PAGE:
Red Zone

Red Zone

France's Zone Rouge is a lingering reminder of World War I's Battle of Verdun.

Grades

9 - 12

Subjects

Geographic Information Systems (GIS), Geography, Human Geography, Physical Geography, Social Studies, World History

The Battle of Verdun was the longest sustained conflict of World War I. The battle, which lasted 300 days and cost more than 300,000 French and German lives in 1916, was also one of the bloodiest of “The Great War.” The intense fighting and shelling near the tiny town of Verdun has permanently altered the region surrounding the Meuse River in northeastern France. The environmental destruction left by the battle led to the creation of the Zone Rouge—the Red Zone. The Zone Rouge is a 42,000-acre territory that, nearly a century after the conflict, has no human residents and only allows limited access. Before World War I, the landscape of Verdun was different. “It was farmland,” says British historian and author Christina Holstein. “There was a very big garrison in Verdun, a peacetime garrison with 66,000 men, so they had to be fed. Verdun was farmed. It was not heavily forested.” That changed with the onset of war in 1914. By 1916, French and German forces had amassed significant munitions in the area—millions of rounds of ammunition and heavy, cannon-size guns. Holstein says the conflict at Verdun was the first of the great artillery battles of the war. “During that time, the shelling never stopped,” she says. “Millions and millions and millions of artillery shells were fired.” Even the trenches, where WWI soldiers famously took cover, were transformed by the constant shelling from both sides. “At the start of the battle, there were trenches, but as the months went by with shells falling all the time in many places, there weren’t any trenches at all,” Holstein says. “The ground was just completely churned up. Any trees were smashed, and men took shelter where they could, in shell holes and in holes in the ground.” Joseph Hupy, a geography professor at the University of Wisconsin-Eau Claire who specializes in military geography, agrees with Holstein. Before the war, he says, the area of the battlefield was an agricultural landscape dotted with small villages. “Then the war came along,” he says. “All of these villages were destroyed by these explosive munitions, and the area was abandoned.” When the war ended in 1918, the French government considered the time and cost of rehabilitating the land. Rather than attempting to remove all the shells and munitions in the area, the government ultimately decided on a minor forced relocation. The government moved people out of the area and created the Zone Rouge. “Those villages were considered a casualty of the war,” Hupy says. Without a human presence, the Zone Rouge transformed fast. “To their surprise, they found the vegetation—trees, grasses, bushes and briars—all came back very quickly,” Holstein says. Today, the Zone Rouge still bears the scars of battle. Unexploded shells litter the woods like oversized eggs, and the ground is cratered from the constant back-and forth-shelling of the Battle of Verdun. Unexploded Ordnance Unexploded shells are still a danger to the few people who visit the Zone Rouge and those that live right outside the restricted area. Agriculture and “remembrance tourism” (focusing on Verdun and other battlefields) are major industries in the Meuse region. “Every year, there are farmers that hit shells, and they get tied up in the tines and the tractors explode,” Hupy says. “I heard several stories of where people were plowing and a shell went off. They weren’t killed, but they had cowbells ringing in their heads from the shell going off.” The French government actually has a special munitions-clearing agency called the Department du Deminage. The department clears unexploded bombs and artillery shells from World War I and World War II that litter the Zone Rouge and other parts of the country that suffered during the conflicts. “If you go into Verdun, there are signs on the side of the road, where it looks like a shell,” Hupy says. “That is where if you are a farmer and you plow up one of these [shells] you take it away and you place it there. Then they come by and pick it up.” According to Hupy, certain unexploded shells are more dangerous than others. “The people who die in the munitions removal, they don’t really die from the explosive ones,” he says. “They die from gas shells.” Holstein believes the Zone Rouge will never be fully cleared of its unexploded ordnance. “They reckon that they have 300 years work ahead of them before they have cleared the whole battlefield,” she says. “And they never will.” Different Trajectory of Development Even though the area is closed to most human activities, it is a major destination for hunters who pursue wild boar and deer. In addition, since the land in the Zone Rouge has not been cleared, a thriving timber industry has sprung up in the region. “Everyone needs their lumber products, and for the French, this is a great area to practice forestry,” Hupy says. Hupy thinks that although the battle transformed the region, the current landscape of the Zone Rouge is a result of human activity that developed after the conflict. “I have done lots of work in the Zone Rouge,” Hupy says. “I looked at how soils developed in that landscape afterwards. Basically what I wanted to see was ‘Did this landscape recover?’ The word ‘recover’ is not the right word. It got set off on a different trajectory of development.” Both Holstein and Hupy do not see major changes in the Zone Rouge’s future. Holstein thinks there is a chance for the French to take greater advantage of the region’s military history. “I suspect that what might happen is that certain areas are cleared a bit more and perhaps you get a 'discovery trail' or something like that so that people can walk around some of the main sites and get some information,” she says. Holstein also thinks that the Zone Rouge’s light human footprint over the last 100 years might actually be one of its greatest assets. “Because it has been abandoned and covered with trees, it is a microcosm of something that happened a hundred years ago,” Holstein says. “It is a bit like Sleeping Beauty. Things have just gotten frozen in time.”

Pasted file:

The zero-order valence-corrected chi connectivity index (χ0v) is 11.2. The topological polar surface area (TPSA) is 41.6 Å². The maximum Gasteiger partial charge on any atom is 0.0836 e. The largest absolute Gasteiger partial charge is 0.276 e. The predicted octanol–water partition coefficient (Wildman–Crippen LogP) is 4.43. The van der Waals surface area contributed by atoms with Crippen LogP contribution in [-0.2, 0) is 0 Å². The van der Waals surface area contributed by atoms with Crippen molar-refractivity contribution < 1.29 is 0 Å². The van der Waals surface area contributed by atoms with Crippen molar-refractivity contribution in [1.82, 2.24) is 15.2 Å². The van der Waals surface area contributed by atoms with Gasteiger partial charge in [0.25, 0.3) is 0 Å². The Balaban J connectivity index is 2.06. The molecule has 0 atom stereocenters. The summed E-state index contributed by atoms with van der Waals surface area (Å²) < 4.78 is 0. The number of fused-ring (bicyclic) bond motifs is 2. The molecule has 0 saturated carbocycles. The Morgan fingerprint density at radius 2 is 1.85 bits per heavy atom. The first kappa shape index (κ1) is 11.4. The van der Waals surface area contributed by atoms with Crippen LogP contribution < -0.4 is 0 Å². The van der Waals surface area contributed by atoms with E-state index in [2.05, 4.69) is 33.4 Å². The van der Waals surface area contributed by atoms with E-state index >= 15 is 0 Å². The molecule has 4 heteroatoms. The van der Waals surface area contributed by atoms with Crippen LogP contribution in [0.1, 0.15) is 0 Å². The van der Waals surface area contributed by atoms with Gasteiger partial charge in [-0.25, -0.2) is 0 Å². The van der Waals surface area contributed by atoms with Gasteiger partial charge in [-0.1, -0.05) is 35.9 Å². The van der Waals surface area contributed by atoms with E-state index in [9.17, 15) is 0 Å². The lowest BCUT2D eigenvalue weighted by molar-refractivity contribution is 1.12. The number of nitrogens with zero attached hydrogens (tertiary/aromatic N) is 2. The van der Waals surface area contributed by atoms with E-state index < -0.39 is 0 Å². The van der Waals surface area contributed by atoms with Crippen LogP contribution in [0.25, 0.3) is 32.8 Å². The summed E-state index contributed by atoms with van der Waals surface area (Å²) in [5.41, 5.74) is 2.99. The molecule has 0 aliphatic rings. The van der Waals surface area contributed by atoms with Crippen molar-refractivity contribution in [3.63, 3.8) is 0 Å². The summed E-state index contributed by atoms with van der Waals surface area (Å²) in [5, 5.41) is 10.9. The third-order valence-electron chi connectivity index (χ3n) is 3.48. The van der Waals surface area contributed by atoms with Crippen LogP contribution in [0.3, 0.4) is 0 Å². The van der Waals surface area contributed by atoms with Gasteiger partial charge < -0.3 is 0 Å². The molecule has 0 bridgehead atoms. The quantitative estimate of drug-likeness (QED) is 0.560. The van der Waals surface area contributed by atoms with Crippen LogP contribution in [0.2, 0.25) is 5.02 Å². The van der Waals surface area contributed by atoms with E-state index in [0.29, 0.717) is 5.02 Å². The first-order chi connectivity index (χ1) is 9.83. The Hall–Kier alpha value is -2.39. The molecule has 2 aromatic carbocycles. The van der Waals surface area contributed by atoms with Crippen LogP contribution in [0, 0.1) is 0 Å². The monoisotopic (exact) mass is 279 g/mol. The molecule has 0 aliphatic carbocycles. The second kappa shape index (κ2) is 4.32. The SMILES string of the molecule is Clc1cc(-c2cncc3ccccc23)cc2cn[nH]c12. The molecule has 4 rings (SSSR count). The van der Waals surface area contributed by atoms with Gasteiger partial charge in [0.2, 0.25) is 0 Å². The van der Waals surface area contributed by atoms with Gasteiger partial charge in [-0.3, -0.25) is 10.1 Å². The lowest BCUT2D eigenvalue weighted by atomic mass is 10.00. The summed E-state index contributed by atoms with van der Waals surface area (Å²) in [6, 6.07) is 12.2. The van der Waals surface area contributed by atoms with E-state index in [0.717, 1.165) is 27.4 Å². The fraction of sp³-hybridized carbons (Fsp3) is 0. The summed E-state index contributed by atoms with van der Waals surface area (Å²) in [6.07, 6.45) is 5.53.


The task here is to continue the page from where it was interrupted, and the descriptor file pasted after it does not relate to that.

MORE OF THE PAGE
Fast Fact

Battle BooksChristina Holstein has written three books on the Battle of Verdun including Walking Verdun: A Guide to the Battlefield, and she has a fourth book on the conflict coming soon.

Fast Fact

Conflict Cartographer“Geography to me links people to the landscape, so what I do is I look at how military activities relate to the landscape,” Professor Joseph Hupy says of his work on military geography. “That could be how the landscape influences military activities or how military activities influence the landscape.”

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Writer
Stuart Thornton
Editors
Jeannie Evers, Emdash Editing, Emdash Editing
Kara West
Producer
National Geographic Society
other
Last Updated

May 20, 2022